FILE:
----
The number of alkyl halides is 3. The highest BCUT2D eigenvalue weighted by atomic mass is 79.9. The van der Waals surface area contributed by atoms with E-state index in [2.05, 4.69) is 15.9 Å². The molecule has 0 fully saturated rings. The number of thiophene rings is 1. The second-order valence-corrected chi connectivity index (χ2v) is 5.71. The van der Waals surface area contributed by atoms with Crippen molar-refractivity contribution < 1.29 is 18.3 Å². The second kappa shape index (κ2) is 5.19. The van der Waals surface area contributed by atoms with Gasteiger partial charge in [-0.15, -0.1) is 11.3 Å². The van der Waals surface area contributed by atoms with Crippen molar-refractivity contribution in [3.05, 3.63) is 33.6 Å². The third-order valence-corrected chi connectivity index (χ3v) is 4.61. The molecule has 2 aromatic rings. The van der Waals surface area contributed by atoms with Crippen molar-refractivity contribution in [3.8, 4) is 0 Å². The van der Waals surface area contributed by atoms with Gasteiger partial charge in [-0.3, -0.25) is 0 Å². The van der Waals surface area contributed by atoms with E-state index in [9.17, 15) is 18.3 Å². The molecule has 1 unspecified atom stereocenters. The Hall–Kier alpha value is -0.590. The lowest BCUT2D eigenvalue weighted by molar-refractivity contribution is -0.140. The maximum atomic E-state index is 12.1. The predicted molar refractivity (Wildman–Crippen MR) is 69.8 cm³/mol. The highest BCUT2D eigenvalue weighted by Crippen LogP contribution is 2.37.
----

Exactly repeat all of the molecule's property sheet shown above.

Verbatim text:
The number of alkyl halides is 3. The highest BCUT2D eigenvalue weighted by atomic mass is 79.9. The van der Waals surface area contributed by atoms with E-state index in [2.05, 4.69) is 15.9 Å². The molecule has 0 fully saturated rings. The number of thiophene rings is 1. The second-order valence-corrected chi connectivity index (χ2v) is 5.71. The van der Waals surface area contributed by atoms with Crippen molar-refractivity contribution < 1.29 is 18.3 Å². The second kappa shape index (κ2) is 5.19. The van der Waals surface area contributed by atoms with Gasteiger partial charge in [-0.15, -0.1) is 11.3 Å². The van der Waals surface area contributed by atoms with Crippen molar-refractivity contribution in [3.05, 3.63) is 33.6 Å². The third-order valence-corrected chi connectivity index (χ3v) is 4.61. The molecule has 2 aromatic rings. The van der Waals surface area contributed by atoms with Crippen molar-refractivity contribution in [3.8, 4) is 0 Å². The van der Waals surface area contributed by atoms with Gasteiger partial charge in [-0.3, -0.25) is 0 Å². The van der Waals surface area contributed by atoms with E-state index in [9.17, 15) is 18.3 Å². The molecule has 1 unspecified atom stereocenters. The Hall–Kier alpha value is -0.590. The lowest BCUT2D eigenvalue weighted by molar-refractivity contribution is -0.140. The maximum atomic E-state index is 12.1. The predicted molar refractivity (Wildman–Crippen MR) is 69.8 cm³/mol. The highest BCUT2D eigenvalue weighted by Crippen LogP contribution is 2.37.